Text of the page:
An operation to educate and prevent doorstep crime in Lincolnshire has received funding from Lincolnshire Police and Lincolnshire Trading Standards, continuing until April 2015.
The force held a Doorstep Crime Awareness Conference on March 25 at the police headquarters in Nettleham, where it highlighted the outcomes of Operation REPEAT (Reinforcing Elderly Persons Education at All Times).
Lincolnshire Police Chief Constable Neil Rhodes said: “In Lincolnshire, the problem of doorstep crime has long been recognised, especially for the more rurally isolated older people.
“Doorstep crime includes distraction burglary, bogus callers, unscrupulous sales people and scammers.
“The offences are often perpetrated on older people, or more vulnerable members of our community.
“Operation REPEAT is a really successful partnership between Lincolnshire Police, Lincolnshire Trading Standards and Community Lincs.
“The vast majority of the people who are vulnerable in our communities are actually receiving care at home, care from healthcare professionals, and social care staff.
“They are in constant contact with vulnerable people, so if we are able to deliver training to those individuals, then they can really make a difference.
“It’s a really promising approach, because those health and social care professionals are some of the best placed people to monitor those at risk of this type of crime, and nearly 80% of victims already receive those services, so this is a good opportunity.”
Sergeant Caroline Broughton deals with community safety and criminal justice for Lincolnshire Police, working on Operation REPEAT with Trading Standards Principal Officer Lisa Foster and retired Constable Reg Burrell, now of Community Lincs.
Together, in the past 15 months, they delivered training to 360 people in Lincolnshire who are taking care of over 4,200 elderly or vulnerable people across the county weekly.
Sergeant Caroline Broughton said: “In the past, police have normally done crime prevention and maybe target the people that need to know with leaflets.
“Operation REPEAT has gone completely against that way of thinking. We’re actually training the people, professionals, carers and volunteers going into our elderly and vulnerable people’s homes daily or weekly.
“We’re training them in doorstep crime awareness, and they can constantly be drip-feeding the crime prevention messages and hopefully they can be our eyes and ears.
“The professional criminals target the elderly and vulnerable for many reasons.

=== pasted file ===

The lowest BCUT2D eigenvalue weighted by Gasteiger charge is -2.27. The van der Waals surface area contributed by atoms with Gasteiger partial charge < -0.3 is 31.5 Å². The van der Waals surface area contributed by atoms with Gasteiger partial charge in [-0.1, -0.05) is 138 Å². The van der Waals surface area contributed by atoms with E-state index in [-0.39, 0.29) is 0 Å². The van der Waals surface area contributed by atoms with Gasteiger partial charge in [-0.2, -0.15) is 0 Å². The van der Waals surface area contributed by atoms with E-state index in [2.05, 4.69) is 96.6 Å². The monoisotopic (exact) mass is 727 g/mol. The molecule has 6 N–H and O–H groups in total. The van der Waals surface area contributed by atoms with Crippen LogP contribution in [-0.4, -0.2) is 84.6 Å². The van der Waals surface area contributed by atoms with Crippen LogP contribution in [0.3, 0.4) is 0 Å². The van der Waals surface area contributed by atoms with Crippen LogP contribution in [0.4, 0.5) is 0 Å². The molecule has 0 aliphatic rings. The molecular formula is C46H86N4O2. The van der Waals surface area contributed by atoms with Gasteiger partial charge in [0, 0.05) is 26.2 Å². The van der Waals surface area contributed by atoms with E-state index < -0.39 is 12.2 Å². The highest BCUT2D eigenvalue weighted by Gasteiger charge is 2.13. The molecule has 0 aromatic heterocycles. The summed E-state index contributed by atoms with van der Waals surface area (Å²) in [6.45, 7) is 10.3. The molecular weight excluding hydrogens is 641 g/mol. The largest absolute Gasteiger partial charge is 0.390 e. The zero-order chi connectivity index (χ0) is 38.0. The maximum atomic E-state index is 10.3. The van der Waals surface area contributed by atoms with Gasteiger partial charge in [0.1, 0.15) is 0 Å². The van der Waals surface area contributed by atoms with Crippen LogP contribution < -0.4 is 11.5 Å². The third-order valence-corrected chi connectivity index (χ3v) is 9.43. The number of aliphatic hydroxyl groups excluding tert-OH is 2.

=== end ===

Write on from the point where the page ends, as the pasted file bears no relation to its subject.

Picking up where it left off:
“Quite often some of them are still in the mindset of doing business on the doorstep, coming from a generation that obviously dealt with callers at the doorstep and dealt in cash.
“These are just callous professional criminals targeting these people because they are an easy source and easy to pray on.
“Research from Age UK shows that only 10% of such offences are ever reported to police, so it’s a huge issue.
“The reasons why it’s not reported is because quite a lot of the elderly fear the perpetrators might be coming back, they might feel intimidated and one of the big fears is what relatives and friends would say.”
Superintendent Mark Housley is also an Assistant Director at Lincolnshire County Council, dealing with youth offending, trading standards and safer communities.
Addressing the conference, he said: “As a police officer, I want to catch these people, I want to convict them and put them away in prison,” but this could be difficult.
He said perpetrators usually target people in their home, looking for clues the person is vulnerable, like an untidy front garden or old-fashioned curtains.
The emphasis should be clearly on prevention, on stopping victims becoming victims, he added.
Brian Steele, a former West Yorkshire Police Detective Chief Superintendent, has worked for the past 13 years to better prevent doorstep crime.
He said: “In the past I did research to look at how best to detect and prevent doorstep crime against older people.
“Everybody is aware that the most victimised persons as far as distraction burglary goes are the white 78-81-year old females who live alone.
“When we have such specific information, it’s important that all agencies work together to make it a safer place for older vulnerable people.
“That very much involved giving older people the necessary doorstep skills to enable them to protect themselves and live safely in the community.”